Taxation needs a makeover

Posted on October 25, 2013

It’s our attitude to tax – of both HMRC and the tax payer – that needs to change.

It’s easy to criticise the wealthy for not paying their taxes but most of them are playing within the rules, no matter how immoral we think it might be. Unless the law is changed, which is unlikely and would take ages, they’re going to keep doing it, so perhaps it’s time to look at an alternative way of positioning tax that makes everyone more inclined to pay it.

Nobody likes paying tax, even if most of us know that it’s a fundamental requirement of a stable society. How much we pay, whether as individuals or corporations, and what it is used for is always going to be debatable but our attitude to tax in general is just as much of an issue.

HMRC’s regularly menacing and counter-productive communications strategy doesn’t help either. You will have heard and seen the adverts on radio and TV – with the ominous sound of footsteps and a threatening voice warning us to declare all our income “before it is too late” or else. It’s a self-defeating message that betrays an inability to understand what motivates human behaviour. HMRC is reinforcing a negative image of something we already dislike and entrenching our behaviour.

Is there another way? I reckon there is.

Alain de Botton has suggested redefining tax as a charitable thing to do, an act of good citizenship. It’s optimistic but his rationale is simple:

Charity is something that people at all levels of society enjoy giving. To help somebody else is a fundamental sign of your freedom. However little you have, if you’re able to give something to somebody else, that’s a sign that you’re a free person.

We all feel a little better about ourselves when we give to charity, so it should be possible to apply a similar motivation to make us all feel better about paying tax. Sure, charity is voluntary whilst tax is compulsory but de Botton responds:

Of course there’s no choice. Nevertheless, I think that the act of giving tax should be in some ways acknowledged as something that you’re doing for other people — that it’s not merely a dry bureaucratic procedure. It’s actually an act of generosity, however forced.

I like De Botton’s approach. What harm could come from HMRC trying a more philanthropic message? After all, it’s not as if the current strategy is working – last year the tax gap increased by £1bn to £35bn. Why not use HMRC’s communications budget to focus on taxation as a virtuous activity and publish league tables of the biggest givers and benefactors, both individual and corporate, and praise them? Everyone loves the Sunday Times Rich List, so why not an equivalent league table that celebrates the biggest tax payers? Why not rebrand the payment of tax as a badge of honour? What is there to lose?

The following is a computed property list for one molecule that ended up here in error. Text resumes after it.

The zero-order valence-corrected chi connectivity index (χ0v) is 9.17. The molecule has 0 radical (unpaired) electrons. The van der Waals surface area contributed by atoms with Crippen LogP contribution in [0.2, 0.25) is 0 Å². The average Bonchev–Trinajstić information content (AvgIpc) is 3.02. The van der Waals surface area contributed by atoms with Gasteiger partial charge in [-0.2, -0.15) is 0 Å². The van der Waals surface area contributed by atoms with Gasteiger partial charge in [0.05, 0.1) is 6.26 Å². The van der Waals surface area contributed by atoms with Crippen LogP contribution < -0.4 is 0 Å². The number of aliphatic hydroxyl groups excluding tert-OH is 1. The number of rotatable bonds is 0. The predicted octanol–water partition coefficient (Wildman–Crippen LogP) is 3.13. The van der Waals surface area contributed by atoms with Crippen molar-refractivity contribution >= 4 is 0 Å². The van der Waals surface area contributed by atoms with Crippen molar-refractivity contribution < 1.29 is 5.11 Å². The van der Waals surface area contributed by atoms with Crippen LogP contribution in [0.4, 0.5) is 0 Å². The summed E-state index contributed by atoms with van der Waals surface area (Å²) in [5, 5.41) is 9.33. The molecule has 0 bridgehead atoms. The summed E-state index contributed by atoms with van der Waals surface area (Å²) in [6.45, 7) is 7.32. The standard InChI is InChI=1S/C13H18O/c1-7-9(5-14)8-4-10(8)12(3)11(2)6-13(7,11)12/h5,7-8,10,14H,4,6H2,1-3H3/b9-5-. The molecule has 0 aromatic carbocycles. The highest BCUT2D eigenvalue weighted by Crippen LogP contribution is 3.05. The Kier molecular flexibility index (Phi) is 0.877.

There’s a greater chance of people responding more positively to HMRC if, instead of being threatened with punishment and treated like naughty children, they used the ads (which we pay for with our taxes remember) to educate us on why we pay tax, what it’s spent on and how it benefits us all. And, to cap it all, wouldn’t it be refreshing if HMRC actually said thank you, when acknowledging payment?

It might be wildly optimistic and over-ambitious, but I don’t see anything better out there, and it’s time something constructive was done to improve the image of a duty we should all honour, that is a critical component of stable society and from which we all benefit.

What Others Are Saying

  1. Mark McArthur-Christie October 25, 2013 at 5:00 pm

    Indeed. HMRC have, in common with most government departments with an enforcement role, a complete misunderstanding of human motivation. They’re rather like the old, caricature British colonel who, when Johnny Foreigner doesn’t understand the first time, just shouts louder.

  2. Mark McArthur-Christie October 25, 2013 at 5:00 pm

    Indeed. HMRC have, in common with most government departments with an enforcement role, a complete misunderstanding of human motivation. They’re rather like the old, caricature British colonel who, when Johnny Foreigner doesn’t understand the first time, just shouts louder.

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